A getaway doesn’t have to involve boarding a plane to jet halfway across the world—and neither does staying in a storied spot. Top-notch style and rich history await at these hotels and bed and breakfasts, all less than a three-hour drive away.
The Broadview Hotel, Toronto
The historic Broadview Hotel, built in the late 1800s, was restored to a charming 58-room boutique hotel with a hip, eclectic vibe. The stylish lobby bar and rooms plastered with touches of vintage style bubblegum-pink floral wallpaper, rich red-velvet window treatments and statement chairs add a trendy edge to its historic bones that pairs nicely with the rich history of its East End neighborhood.
Built by the business guru Archibald Dingman, the building’s colorful past includes being a boarding house (with a strip club inside) in the 1970s. Today, step through the front doors to take in the chic vibe of the interiors—and be sure to stop by the glamorous center bar in the sun-filled dining room or head up to the rooftop overlooking the city for a nightcap. (106 Broadview Avenue, Toronto)
The Argos Inn, Ithaca
Ithaca is known for being a small college town, but the surrounding area is full of thundering waterfalls, beautiful hikes and delicious restaurants. Hidden away from the chain hotels, tucked back on a side street near the commons, is the the historic white mansion of the Argos Inn.
The boutique hotel preserved its classic charm while incorporating modern sensibilities during its thoughtful restoration. Its bright, sunny rooms with soft colors feel decidedly fresh, and are expertly balanced with period detailing and select 19th-century furniture pieces.
Take a moment to view the art pieces placed throughout the building by 20th-century artists. Even the drinks at Bar Argos inside the hotel will make you feel like you stepped back in time. The glasses are unique, the bartenders extremely knowledgeable—and there’s even a scale of weirdness for their cocktail menu, which can feature offbeat ingredients like activated charcoal, mushroom bitters and herbs de provence that create a wow factor. (408 E State Street, Ithaca)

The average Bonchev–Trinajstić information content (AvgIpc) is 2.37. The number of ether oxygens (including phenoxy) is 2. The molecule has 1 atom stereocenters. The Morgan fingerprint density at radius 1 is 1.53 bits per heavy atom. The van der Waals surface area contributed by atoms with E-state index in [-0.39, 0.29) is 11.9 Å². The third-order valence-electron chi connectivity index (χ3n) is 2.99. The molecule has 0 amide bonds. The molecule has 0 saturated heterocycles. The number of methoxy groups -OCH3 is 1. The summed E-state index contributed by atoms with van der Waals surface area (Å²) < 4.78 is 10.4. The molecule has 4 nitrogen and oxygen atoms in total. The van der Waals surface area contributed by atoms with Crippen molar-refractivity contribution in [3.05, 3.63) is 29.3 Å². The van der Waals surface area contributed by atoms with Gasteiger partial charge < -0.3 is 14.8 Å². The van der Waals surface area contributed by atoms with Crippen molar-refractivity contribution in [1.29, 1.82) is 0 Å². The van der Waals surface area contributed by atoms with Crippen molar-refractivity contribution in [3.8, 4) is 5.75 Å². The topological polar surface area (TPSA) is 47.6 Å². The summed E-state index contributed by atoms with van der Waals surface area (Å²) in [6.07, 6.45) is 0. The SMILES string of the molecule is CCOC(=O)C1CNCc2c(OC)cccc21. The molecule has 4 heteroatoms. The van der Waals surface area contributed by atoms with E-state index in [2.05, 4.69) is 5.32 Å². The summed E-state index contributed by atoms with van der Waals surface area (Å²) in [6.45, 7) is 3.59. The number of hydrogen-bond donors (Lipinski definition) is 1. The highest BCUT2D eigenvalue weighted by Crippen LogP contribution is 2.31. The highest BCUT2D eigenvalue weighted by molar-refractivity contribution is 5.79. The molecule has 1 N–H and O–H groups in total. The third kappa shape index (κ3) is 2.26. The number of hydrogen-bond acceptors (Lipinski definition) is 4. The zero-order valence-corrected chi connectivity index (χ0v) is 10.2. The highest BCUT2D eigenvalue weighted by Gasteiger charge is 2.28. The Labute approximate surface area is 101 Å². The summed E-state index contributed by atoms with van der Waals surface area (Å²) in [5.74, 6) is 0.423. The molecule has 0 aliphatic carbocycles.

Aurora Inn, Aurora
The founder of the famous American Girl empire was also the driving force behind the restoration of several historic buildings in Aurora, including the Aurora Inn. Pleasant Rowland launched her iconic dolls in the late 1980s, and after selling her multimillion-dollar doll business to Mattel in the '90s, she decided to revisit her college-day roots in Aurora. There, she helped lead the project to breathe new life into neglected historical buildings, rebuilding them into beautiful, unique hotels (The Inns of Aurora).
Aurora Inn’s original building was constructed by Colonel E.B. Morgan in the 1930s, and it still captures that rich history. Each room features a restrained vintage touch, with era-appropriate colors, prints and furniture pieces. Relax on the balcony overlooking Cayuga Lake or get warm by the fire while soaking in the decades of charm. (391 Main Street, Aurora)
Hart House Hotel, Medina
About an hour northeast of Buffalo, set in the heart of Medina’s charming historic district, is the boutique Hart House Hotel. Dating back to 1876, it was once a 30-room destination that provided a comfortable stay to those passing through the bustling Erie Canal stop nearby.
By the early 1900s, dwindling demand caused the hotel to close, and the building was transformed into a clothing factory. The clothier’s custom service kept big names like Winston Churchill, John Jacob Astor and Bob Hope coming back for its pieces. Revived as part of a 10-year restoration of the building, the boutique hotel now features seven rooms—paying tribute to its past by naming a few after those notables. (The building is also home to aptly named Shirt Factory, a café that turns speakeasy by night.)
Each room in Hart House has a completely different flair and style. The MicroLoft on the third floor features soaring high ceilings, exposed brick and rafters and the original paint. The Hope room is more 1950s chic, with peachy pink accent walls and maple hardwoods circa 1918. The Astor channels NYC’s urban energy with colorful art, ladders and a generous amount of exposed brick adding character to the sun-drenched room. (113 W Center Street, Medina)
Belhurst Castle and Winery, Geneva
The Finger Lakes are full of beautiful places to stay, but Belhurst Castle overlooking Seneca Lake in Geneva has unique standing. A century’s worth of rich history landed it a spot on the National Register of Historic Properties, and the castle is located on lands that was once a Seneca Indian village.
While there are some modern touches tucked within these castle walls (like Wi-Fi and TV), the Old-World charm reigns. The history seems to seep out of every detail, and each room has its own unique story to tell. The Study room, for example, features ornate woodwork, stained glass windows and a small staircase up to a landing that overlooks the space.
When inside Edgar’s Steakhouse on the ground floor, you can have a drink at the bar and see a hidden button used to warn that cops were on the grounds from the time when the castle was actually home to a speakeasy and casino run by Cornelius J. Dwyer. (4069 W Lake Road, Geneva)